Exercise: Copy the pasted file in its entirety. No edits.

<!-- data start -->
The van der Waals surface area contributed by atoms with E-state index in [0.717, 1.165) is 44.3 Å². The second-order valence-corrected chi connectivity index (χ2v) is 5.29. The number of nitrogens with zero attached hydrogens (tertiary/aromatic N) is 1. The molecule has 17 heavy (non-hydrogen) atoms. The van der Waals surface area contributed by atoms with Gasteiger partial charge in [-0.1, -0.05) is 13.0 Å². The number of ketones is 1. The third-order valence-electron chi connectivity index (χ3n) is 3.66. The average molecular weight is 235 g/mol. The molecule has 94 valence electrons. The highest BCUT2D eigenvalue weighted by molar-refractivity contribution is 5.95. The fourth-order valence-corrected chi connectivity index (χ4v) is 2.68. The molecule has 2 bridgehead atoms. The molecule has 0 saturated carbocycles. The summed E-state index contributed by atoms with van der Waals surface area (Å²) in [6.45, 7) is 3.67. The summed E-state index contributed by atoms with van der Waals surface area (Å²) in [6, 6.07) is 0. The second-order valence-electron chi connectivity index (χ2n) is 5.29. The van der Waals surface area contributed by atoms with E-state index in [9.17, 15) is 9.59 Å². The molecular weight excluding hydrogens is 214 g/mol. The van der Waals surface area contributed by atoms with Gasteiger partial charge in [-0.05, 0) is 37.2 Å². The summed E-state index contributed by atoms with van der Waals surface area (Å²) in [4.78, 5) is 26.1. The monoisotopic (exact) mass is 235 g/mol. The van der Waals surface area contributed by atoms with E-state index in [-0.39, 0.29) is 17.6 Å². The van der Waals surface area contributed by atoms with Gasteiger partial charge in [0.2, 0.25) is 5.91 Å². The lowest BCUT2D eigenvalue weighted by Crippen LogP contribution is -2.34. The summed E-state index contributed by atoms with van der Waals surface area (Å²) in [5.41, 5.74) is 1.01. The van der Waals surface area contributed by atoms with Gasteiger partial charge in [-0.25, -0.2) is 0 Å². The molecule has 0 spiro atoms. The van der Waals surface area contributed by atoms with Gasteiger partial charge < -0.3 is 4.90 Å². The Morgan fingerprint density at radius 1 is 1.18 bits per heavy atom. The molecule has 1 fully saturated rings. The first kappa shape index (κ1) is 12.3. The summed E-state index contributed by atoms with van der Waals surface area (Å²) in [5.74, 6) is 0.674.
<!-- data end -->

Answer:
The van der Waals surface area contributed by atoms with E-state index in [0.717, 1.165) is 44.3 Å². The second-order valence-corrected chi connectivity index (χ2v) is 5.29. The number of nitrogens with zero attached hydrogens (tertiary/aromatic N) is 1. The molecule has 17 heavy (non-hydrogen) atoms. The van der Waals surface area contributed by atoms with Gasteiger partial charge in [-0.1, -0.05) is 13.0 Å². The number of ketones is 1. The third-order valence-electron chi connectivity index (χ3n) is 3.66. The average molecular weight is 235 g/mol. The molecule has 94 valence electrons. The highest BCUT2D eigenvalue weighted by molar-refractivity contribution is 5.95. The fourth-order valence-corrected chi connectivity index (χ4v) is 2.68. The molecule has 2 bridgehead atoms. The molecule has 0 saturated carbocycles. The summed E-state index contributed by atoms with van der Waals surface area (Å²) in [6.45, 7) is 3.67. The summed E-state index contributed by atoms with van der Waals surface area (Å²) in [6, 6.07) is 0. The second-order valence-electron chi connectivity index (χ2n) is 5.29. The van der Waals surface area contributed by atoms with E-state index in [9.17, 15) is 9.59 Å². The molecular weight excluding hydrogens is 214 g/mol. The van der Waals surface area contributed by atoms with Gasteiger partial charge in [-0.05, 0) is 37.2 Å². The summed E-state index contributed by atoms with van der Waals surface area (Å²) in [4.78, 5) is 26.1. The monoisotopic (exact) mass is 235 g/mol. The van der Waals surface area contributed by atoms with E-state index in [-0.39, 0.29) is 17.6 Å². The van der Waals surface area contributed by atoms with Gasteiger partial charge in [0.2, 0.25) is 5.91 Å². The lowest BCUT2D eigenvalue weighted by Crippen LogP contribution is -2.34. The summed E-state index contributed by atoms with van der Waals surface area (Å²) in [5.41, 5.74) is 1.01. The van der Waals surface area contributed by atoms with Gasteiger partial charge in [-0.25, -0.2) is 0 Å². The molecule has 0 spiro atoms. The van der Waals surface area contributed by atoms with Gasteiger partial charge < -0.3 is 4.90 Å². The Morgan fingerprint density at radius 1 is 1.18 bits per heavy atom. The molecule has 1 fully saturated rings. The first kappa shape index (κ1) is 12.3. The summed E-state index contributed by atoms with van der Waals surface area (Å²) in [5.74, 6) is 0.674.